Use the right bait for the best results

There are several live baits that have proven to be effective over the years for tarpon in Boca Grande Pass. Each bait has a time and place that it is most productive. Let’s take a look at a few of these baits along with some thoughts on techniques used to fish them for the most success.

Shrimp:

Early in the season, day or night, shrimp account for a great number of tarpon caught and released in the pass. People are often surprised that a fish as large as a tarpon is caught with such a small bait. But, like a movie patron munching on popcorn, tarpon love shrimp. When the shrimp are running through the pass, tarpon will key on them and often reject other baits.

Most often shrimp are fished without weight to catch tarpon that are suspended off the bottom, nose into the tide, and casually picking off the tasty little critters as they sweep by. Shrimp that are fished too closely to the bottom are usually taken quickly by the many snapper and grouper that live below.

Since most anglers use a large 5/0 hook, it’s best to hook them from underneath their “chin” and through the horn on top. This will allow the hook to act as a keel and keep the shrimp swimming naturally. Make sure the hook penetrates forward of the dark spot (brain) to keep the shrimp lively.

Crabs:

All things considered, crabs are probably the #1 bait for tarpon in the pass. During the season, great numbers of crabs are flushed in and out of Charlotte Harbor and the tarpon are happy to take advantage of this buffet line. There are basically three types of crabs that are found in the pass: the blue crab and two types of commonly called “pass crabs,” the brown crab and the purple legged crab. During the spring tides around the new and full moons, known as Hill tides to the locals, crabs follow the strong outgoing tides on a ride to the gulf and are easily picked off by the tarpon.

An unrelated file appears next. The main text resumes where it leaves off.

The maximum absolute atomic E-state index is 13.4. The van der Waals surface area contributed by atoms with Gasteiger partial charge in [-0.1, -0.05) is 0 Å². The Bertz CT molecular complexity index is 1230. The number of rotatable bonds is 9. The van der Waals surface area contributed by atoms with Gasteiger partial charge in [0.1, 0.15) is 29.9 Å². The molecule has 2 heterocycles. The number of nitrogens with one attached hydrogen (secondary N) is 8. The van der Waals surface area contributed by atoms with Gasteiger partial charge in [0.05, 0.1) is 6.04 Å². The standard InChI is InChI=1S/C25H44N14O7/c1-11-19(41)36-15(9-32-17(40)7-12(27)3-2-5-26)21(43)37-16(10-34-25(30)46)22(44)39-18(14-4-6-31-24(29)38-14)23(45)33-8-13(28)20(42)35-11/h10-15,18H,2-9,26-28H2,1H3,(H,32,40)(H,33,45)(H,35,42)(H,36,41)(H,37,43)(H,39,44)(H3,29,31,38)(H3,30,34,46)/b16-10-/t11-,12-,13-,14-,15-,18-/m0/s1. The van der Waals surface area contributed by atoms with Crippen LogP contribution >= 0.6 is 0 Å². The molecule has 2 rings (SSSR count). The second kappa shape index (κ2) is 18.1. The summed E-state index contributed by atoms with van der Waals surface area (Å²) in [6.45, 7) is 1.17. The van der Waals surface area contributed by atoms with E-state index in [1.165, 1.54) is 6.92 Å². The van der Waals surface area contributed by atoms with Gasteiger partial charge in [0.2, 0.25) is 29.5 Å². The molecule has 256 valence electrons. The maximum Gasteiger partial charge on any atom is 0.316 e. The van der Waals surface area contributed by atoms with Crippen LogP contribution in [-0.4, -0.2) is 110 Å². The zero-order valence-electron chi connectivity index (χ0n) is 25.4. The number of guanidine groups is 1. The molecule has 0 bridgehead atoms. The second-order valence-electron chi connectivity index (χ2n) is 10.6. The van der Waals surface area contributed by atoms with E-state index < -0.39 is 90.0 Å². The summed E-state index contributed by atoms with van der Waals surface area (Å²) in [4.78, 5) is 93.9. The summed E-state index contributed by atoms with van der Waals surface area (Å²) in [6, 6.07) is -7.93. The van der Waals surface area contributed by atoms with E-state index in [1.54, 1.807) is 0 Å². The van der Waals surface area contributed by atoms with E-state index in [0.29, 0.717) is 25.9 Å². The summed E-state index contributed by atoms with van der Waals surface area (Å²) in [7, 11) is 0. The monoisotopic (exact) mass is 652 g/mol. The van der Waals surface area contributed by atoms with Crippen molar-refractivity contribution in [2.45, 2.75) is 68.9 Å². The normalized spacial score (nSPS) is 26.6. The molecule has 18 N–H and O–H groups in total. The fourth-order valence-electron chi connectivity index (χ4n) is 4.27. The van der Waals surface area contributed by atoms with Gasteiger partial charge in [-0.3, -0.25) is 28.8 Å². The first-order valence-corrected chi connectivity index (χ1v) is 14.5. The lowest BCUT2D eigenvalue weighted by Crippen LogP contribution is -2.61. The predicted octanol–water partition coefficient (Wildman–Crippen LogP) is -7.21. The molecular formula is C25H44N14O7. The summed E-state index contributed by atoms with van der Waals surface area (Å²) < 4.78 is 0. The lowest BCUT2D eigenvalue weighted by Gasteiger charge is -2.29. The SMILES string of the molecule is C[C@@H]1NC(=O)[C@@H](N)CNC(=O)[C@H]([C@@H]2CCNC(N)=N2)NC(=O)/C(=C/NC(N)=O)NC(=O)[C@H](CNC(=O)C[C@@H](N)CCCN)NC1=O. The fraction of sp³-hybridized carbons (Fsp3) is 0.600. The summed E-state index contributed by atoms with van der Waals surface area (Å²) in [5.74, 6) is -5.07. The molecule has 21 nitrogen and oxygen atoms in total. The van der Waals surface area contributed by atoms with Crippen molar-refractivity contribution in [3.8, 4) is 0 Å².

These crabs can be anywhere throughout the water column, and anglers can fish them with or without weight on the fast tides. A popular technique is to float a blue crab or a freshly dipped brown crab under a cork to catch the tarpon that are near the surface. Purple legged crabs are a little more delicate than the other two and are a favorite fly lined (no weight) during the early morning slack tides.

At night is where a crab really shines. Most guides fish them with just enough weight to allow their drift to match the speed of the current. Hook them on the point of the shell from the underside and be sure to remove the claws so that they will not grab the line and spin as they drift. Experiment by keeping them at different depths until the most productive zone is found.

Squirrel fish:

When the tarpon are relating to the bottom of the pass during the day, the squirrel fish is often the best bait to use.

These little baitfish are caught on hook and line on sandy bottoms offshore and are prized by guides for their toughness and ability to generate a strike when nothing else seems to work. There are two methods of presentation that are popular among the local guides. “Bombing” a squirrel fish is a technique used with a heavy weight to keep the bait near the bottom of the deepest areas of the pass. “Dragging” a squirrel fish is usually applied when the tarpon are on the “Hill” or out on the “Pan.” These areas of the pass are shallower and the baits are slightly pulled with the current using little or no weight. Hook them lightly just forward of the dorsal fin.

Others:

Threadfin herring, pilchards, pinfish, grunts, and mutton minnows are among other baits that will also catch tarpon in the pass.

Mutton minnows are a popular bait when fly lining during the day on the slow or slack tides while pinfish and grunts are often the best baits to use late in the season as the water temperatures are at their height for the year.

Threadfins and pilchards (whitebait) are often used while sight casting to pods of tarpon coming and going from the pass.

Local guides have spent years learning and controlling the drift rate of their boats in all conditions. They know how the various stages of the tides and wind direction will effect the presentation of these baits in the pass. Give us a call and learn firsthand the subtle differences in technique that each guide uses for these baits to catch the Silver King.

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